“Jah. A big influence was Bob Marley, and Stevie Wonder, and a group called the Dickies…Bob Marley and Stevie Wonder on the spiritual end, and the Dickies more on the musical end. Because when I heard their music, I said, ‘Gee it’s so fast, this is really bad!’ That’s what made me really start liking fast rock ‘n’ roll, which eventually lead into hardcore, which is what we’re into now. Another big influence was just wanting to change from being a robot in the system. That was the biggest stimulant for me, cuz it was like my back was against the wall, and I couldn’t cope with the system.”
quote attributed to the Bad Brains, in response to a question about their influences, Ripper magazine, June 1980

“That an extraordinarily loud, raw and obviously serious, humorless and illiterate band like Black Flag could be satirical at all was beyond the comprehension of a lot of observers at first. Black Flag were seen instead as racist, revolutionary zealots intent on leading their maniacal followers through the nightclubs of the city, the states and the nation, leaving nothing intact in their wake.”
review of Black Flag's “White Minority” single, L.A. Weekly, August 4, 1980

“[We play] updated swamp music with swamp influences. We do the same things to blues that the Cramps do. There’s a lot of scary songs coming out of that vein….The music pries [up] a lot of peoples’ secret hang-ups; the devil from a Baptist point of view, even though my mother brought me up Catholic. The hardest thing to do is get past your raising which tells you that you don’t belong to yourself. That gives you a ‘killer on the road’ attitude as Jim Morrison would put it.”
Jeffrey Lee Pierce, the Gun Club, Slash magazine, August 14, 1980

“We’re number one in L.A. on the local charts, over the Pretenders and the Clash, which is surprising. I’m real happy about that, ‘cause we’re an American band and usually in New York and Los Angeles the English groups are more popular. It’s such a drag to read those English papers and what they say about Los Angeles – what they say about America. It’s so ironic. We’re pretty proud of being American, sounding American, and being influenced by American artists.”
Exene Cervenka, X, New York Rocker, August 18, 1980

The Plasmatics held a free concert at the end of Pier 62, at 22nd Street and the Hudson River in New York City with a guarantee of the biggest spectacle ever from this outrageous band…The band were lowered to the special stage by a hovering helicopter….then came the big finale. Instead of tossing dynamite into the parked prop Cadillac as she’s prone to do, [singer] Wendy [O. Williams] hopped in, revved it up, and drove toward the end of the pier (where the stage was.)…At the last minute she could be seen jumping out as the car struck the 40’ x 50’ stage primed with explosive, which naturally sent a ball of fire into the air that was visible for a mile. The car, stage gear and bits of the platform went crashing through the other side and dropping into the Hudson River in a flaming ball of twisted metal. The band dusted themselves off and left the scene in a waiting ambulance.”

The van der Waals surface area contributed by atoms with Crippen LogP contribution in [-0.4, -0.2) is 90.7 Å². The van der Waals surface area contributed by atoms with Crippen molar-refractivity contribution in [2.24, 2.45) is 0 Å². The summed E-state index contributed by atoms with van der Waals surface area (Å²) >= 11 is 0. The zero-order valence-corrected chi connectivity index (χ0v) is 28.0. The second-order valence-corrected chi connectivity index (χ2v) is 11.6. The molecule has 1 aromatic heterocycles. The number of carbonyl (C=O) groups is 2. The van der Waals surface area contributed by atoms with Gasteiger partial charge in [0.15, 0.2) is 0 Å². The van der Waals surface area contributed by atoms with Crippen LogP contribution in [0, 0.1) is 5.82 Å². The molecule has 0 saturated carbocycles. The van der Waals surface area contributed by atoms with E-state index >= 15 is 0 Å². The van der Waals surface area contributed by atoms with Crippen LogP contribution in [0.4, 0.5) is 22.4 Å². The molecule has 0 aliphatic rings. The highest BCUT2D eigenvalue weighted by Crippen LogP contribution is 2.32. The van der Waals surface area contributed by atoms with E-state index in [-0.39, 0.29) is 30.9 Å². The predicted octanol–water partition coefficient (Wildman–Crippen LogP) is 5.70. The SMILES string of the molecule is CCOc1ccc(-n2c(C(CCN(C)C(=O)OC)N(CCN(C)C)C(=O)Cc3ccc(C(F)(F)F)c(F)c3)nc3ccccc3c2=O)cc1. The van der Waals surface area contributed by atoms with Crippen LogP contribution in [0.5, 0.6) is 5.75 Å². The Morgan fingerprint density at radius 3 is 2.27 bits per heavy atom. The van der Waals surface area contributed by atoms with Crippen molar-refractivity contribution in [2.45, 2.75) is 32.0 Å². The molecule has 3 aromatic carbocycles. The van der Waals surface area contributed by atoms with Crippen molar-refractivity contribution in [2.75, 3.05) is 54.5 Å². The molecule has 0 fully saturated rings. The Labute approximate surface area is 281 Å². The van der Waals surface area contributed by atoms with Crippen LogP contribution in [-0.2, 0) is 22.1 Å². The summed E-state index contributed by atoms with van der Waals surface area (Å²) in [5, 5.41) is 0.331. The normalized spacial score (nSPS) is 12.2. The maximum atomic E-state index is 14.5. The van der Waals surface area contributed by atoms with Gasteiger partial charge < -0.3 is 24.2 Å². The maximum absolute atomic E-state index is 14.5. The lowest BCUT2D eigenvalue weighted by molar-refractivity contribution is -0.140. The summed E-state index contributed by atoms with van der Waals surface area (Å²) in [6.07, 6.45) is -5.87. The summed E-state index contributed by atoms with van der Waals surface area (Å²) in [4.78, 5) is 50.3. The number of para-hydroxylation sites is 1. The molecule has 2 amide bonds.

Post Punk Diary, George Gimarc, entry dated September 12, 1980

“If your mental profile consists of deeply-ingrained anger and resentment, if you get so pissed off sometimes you just want to explode, if you’re idea of relaxing is watching horror movies filled with blood and gore, then you’ll get a thrill out of this record.”
review of the Angry Samoans’ EP Inside My Brain, Ripper, October 16, 1980

"I don’t want to hear songs longer than two and a half minutes. If you go with three minutes someone should kick you in the fucking ass. You should have a gun pointed at your head as soon as you hit three minutes.”
"Metal" Mike Saunders, the Angry Samoans, Creep magazine

The B-52’s are walking the wacky dogma again…Like so many Americans who consider themselves humorous, the B-52’s suffer from growing up with too much canned laughter. They think every wacky nuance is going to set people splitting their sides and spitting up blood, just like it always happens for Archie Bunker. Canned laughter and dope encourages the American hipster to over-rate his rib-tickling powers…Another record, another reason to have a party. Only you know what happens after those parties, everyone throws up, comes down and feels crummy.”
Julie Burchill, NME, November 10, 1980

“I don’t know exactly what our style is, but it gets people nervous, real jittery…We don’t want to be stars…Our records will never have a picture of us, we’re not going to sell ourselves that way.”
Bob Mould, Hüsker Dü, November, 1980

Half Japanese is “…the part of the Stooges the Ramones threw away.”
Half Japanese press release, December,1980

The Minutemen are “…a collection of three bozos. One’s fat, screams and bangs guitar. Another is skinny and tall (he thumps bass and yells too.) The drummer is kind of buffed out.”
Minutemen press release, December, 1980

"[When I heard the Pop Group and Wire, I ] realized you didn’t have to have choruses, you didn’t have to have lead guitar solos, you could do anything. So that’s how my jazz influence started.”
Mike Watt, the Minutemen, Matter magazine, December, 1980

Plasmatics singer Wendy O. Williams was roughed up and arrested by Milwaukee police tonight on the charges of indecency after she reportedly ‘…simulated masturbation with a sledge hammer in front of an audience.’ Not going lightly into custody she reportedly asked for a female officer to escort her to the station. Instead of that, she was put into a van where a male officer began what is known as ‘an aggressive search,’ and Williams slapped him for taking liberties. The officer then threw her to the ground and reportedly kicked her in the face. Plasmatics manager, Rod Swenson, was also beaten into unconsciousness for two hours by police…Williams was later charged with battery of a police officer and resisting arrest.”